Thursday, June 30, 2016

Traveling In Chicago-Something Missing On a First Anniversary

As of today, Illinois has gone a whole year without a budget and many supports for low income people have been vanishing as a result. While it looks like Governor Rauner and the Dem. leadership may come to an agreement on a budget for the next fiscal year, many services for the poor have been cut or eliminated.Who knows how long it will take us to restore everything that was lost.

Therefore, I was thrilled when I found a vendor selling Streetwise, the weekly magazine for and about the homeless. He was the first vendor whom I had seen in months. Gladly, I bought an issue of it from him and asked where all the vendors had gone. “I don’t know,” he said. “I’m here every day.”

           He may be here every day, but a lot of the social safety net has disappeared in Illinois in the past year. We’ll probably see many more homeless on Chicago’s streets and be panhandled more often as more people become desperate. In such times, it’s great to see Streetwise vendors selling their papers.

           Streetwise is a magazine about issues relating to homelessness. The organization trains and employs the homeless. Vendors go through a month training program to learn about customer service and other aspects of business. The issues sell for two dollars apiece and $1.10 of that goes directly to the vendor for his or her income. Last week’s issue focused on restaurant reviews written by Streetwise vendors. Each reviewer was given ten dollars to write the reviews. The restaurants were all ones with meals for ten dollars apiece or less, places that vendors may frequent. There were also articles in the issue about current events affecting the poor, the homeless, and those at risk of becoming homeless.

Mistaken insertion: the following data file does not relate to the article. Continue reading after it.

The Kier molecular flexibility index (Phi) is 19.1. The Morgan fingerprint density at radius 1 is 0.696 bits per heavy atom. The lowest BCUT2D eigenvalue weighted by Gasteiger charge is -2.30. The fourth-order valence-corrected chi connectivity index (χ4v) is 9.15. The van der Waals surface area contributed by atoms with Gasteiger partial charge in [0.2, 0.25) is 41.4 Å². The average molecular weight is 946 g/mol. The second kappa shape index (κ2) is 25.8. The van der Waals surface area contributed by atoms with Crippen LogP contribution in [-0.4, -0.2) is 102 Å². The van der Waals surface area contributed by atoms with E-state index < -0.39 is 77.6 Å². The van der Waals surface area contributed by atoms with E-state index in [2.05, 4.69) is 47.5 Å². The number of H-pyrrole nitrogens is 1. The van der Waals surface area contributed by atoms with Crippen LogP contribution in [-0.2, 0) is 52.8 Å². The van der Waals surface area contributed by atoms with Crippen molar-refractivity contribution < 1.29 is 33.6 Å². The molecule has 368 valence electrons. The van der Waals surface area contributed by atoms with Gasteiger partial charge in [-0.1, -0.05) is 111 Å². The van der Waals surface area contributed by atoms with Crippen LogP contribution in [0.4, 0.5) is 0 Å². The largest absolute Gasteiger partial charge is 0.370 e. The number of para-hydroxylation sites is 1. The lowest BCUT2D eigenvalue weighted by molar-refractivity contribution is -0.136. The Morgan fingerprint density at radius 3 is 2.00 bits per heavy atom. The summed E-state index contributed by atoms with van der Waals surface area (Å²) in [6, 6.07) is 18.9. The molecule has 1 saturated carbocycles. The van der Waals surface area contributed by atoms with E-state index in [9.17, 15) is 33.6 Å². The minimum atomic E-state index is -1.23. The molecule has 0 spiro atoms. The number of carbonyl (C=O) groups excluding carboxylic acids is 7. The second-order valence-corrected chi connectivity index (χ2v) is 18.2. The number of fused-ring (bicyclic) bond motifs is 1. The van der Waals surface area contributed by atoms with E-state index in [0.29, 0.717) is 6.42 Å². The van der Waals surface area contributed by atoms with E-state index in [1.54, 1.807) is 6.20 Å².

The homeless are the other 1% in America. At any given time, that’s how many people are homeless here. While some of the homeless are quickly identified, many more homeless people defy the stereotype we have of them and look just like you and me. Thus their condition is invisible to most. And it could happen to almost anyone.

           When a person becomes a vendor of Streetwise, it may be that person’s first chance in many a year to re-enter the job market and slowly extricate himself from the downward spiral of homelessness and despair and to do it with dignity. The Streetwise organization also has a Transitional Jobs Program and supportive services.

          If you want to learn more about this worthwhile organization, donate money to it, or volunteer with them, you can visit their website at

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